"Of course I'm the child of my century," she cried, flushing. "I want votes, freedom, opportunity for expansion, power—everything that can develop Betty Connor into a human product worthy of the God who made her. But how she could fulfil herself without the collaboration of a man, has baffled her ever since she was a girl of sixteen, when she began to awake to the modern movement. On one side I saw women perfectly happy in the mere savage state of wifehood and motherhood, and not caring a hang for anything else, and on the other side women who threw babies back into limbo and preached of nothing but intellectual and political and economic independence. Oh, I worried terribly about it, Majy, when I was a girl. Each side seemed to have such a lot to say for itself. Then it dawned upon me that the only way out of the dilemma was to combine both ideals—that of the savage woman in skins and the lady professor in spectacles. That is what, allowing for the difference of sex, a man does. Why shouldn't a woman? The woman, of course, has to droop a bit more to the savage, because she has to produce the babies and suckle them, and so forth, and a man hasn't. That was my philosophy of life when I entered the world as a young woman. Love came into it, of course. It was a sanctification of the savagery. I've gone on like this," she laughed, "because I don't want you to protest in your dear old-fashioned way against my calling myself an independent barbarian. I am, and I glory in it. That's why, as I was saying, I'm deeply glad that Leonard Boyce has made good. His honour means a good deal to me—to my self-esteem. I hope," she added, rising and coming to me with a caressing touch. "I hope you've got the hang of the thing now."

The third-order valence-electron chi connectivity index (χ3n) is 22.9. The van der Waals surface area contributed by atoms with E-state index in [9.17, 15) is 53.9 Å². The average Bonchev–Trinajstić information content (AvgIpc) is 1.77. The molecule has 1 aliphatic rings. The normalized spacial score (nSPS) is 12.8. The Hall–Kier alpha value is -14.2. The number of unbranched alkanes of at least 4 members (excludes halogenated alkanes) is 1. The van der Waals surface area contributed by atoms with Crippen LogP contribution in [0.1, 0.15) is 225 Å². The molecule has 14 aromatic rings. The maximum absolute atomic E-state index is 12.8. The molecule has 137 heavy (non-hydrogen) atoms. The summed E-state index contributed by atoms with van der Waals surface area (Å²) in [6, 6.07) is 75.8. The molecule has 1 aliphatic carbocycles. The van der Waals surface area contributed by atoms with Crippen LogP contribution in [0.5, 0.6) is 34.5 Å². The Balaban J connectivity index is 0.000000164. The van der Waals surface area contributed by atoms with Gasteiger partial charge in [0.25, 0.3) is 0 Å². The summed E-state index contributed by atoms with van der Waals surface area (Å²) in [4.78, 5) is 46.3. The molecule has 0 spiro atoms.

Within myself I sincerely hoped I had. If her sentiments were just as she analysed them, all was well. If, on the other hand, the little demon of love for Boyce still lurked in her heart, in spite of the marriage and widowhood, there might be trouble ahead. I remembered how once she had called him a devil. I remembered, too, uncomfortably, the scrap of conversation I had overheard between Boyce and herself in the hall. She had lashed him with her scorn, and he had taken his whipping without much show of fight. Still, a woman's love, especially that of a lady barbarian, was a curiously complex affair, and had been known to impel her to trample on a man one minute and the next to fall at his feet. Now the worm she had trampled on had turned; stood erect as a properly authenticated hero. I felt dubious as to the ensuing situation.
"I wrote to old Mrs. Boyce," she added after a while. "I thought it only decent. I wrote yesterday, but only posted the letter to-day, so as to be sure I wasn't acting on impulse."
The latter part of the remark was by way of apology. The breach of the engagement had occasioned a cessation of social relations between Betty and Mrs. Boyce. Betty's aunts had ceased calling on Mrs. Boyce and Mrs. Boyce had ceased calling on Betty's aunts. Whenever the estranged parties met, which now and then was inevitable in a little town, they bowed with distant politeness, but exchanged no words. Everything was conducted with complete propriety. The old lady, knowing how beloved an intimate of mine was Betty, alluded but once to the broken engagement. That was when Betty got married.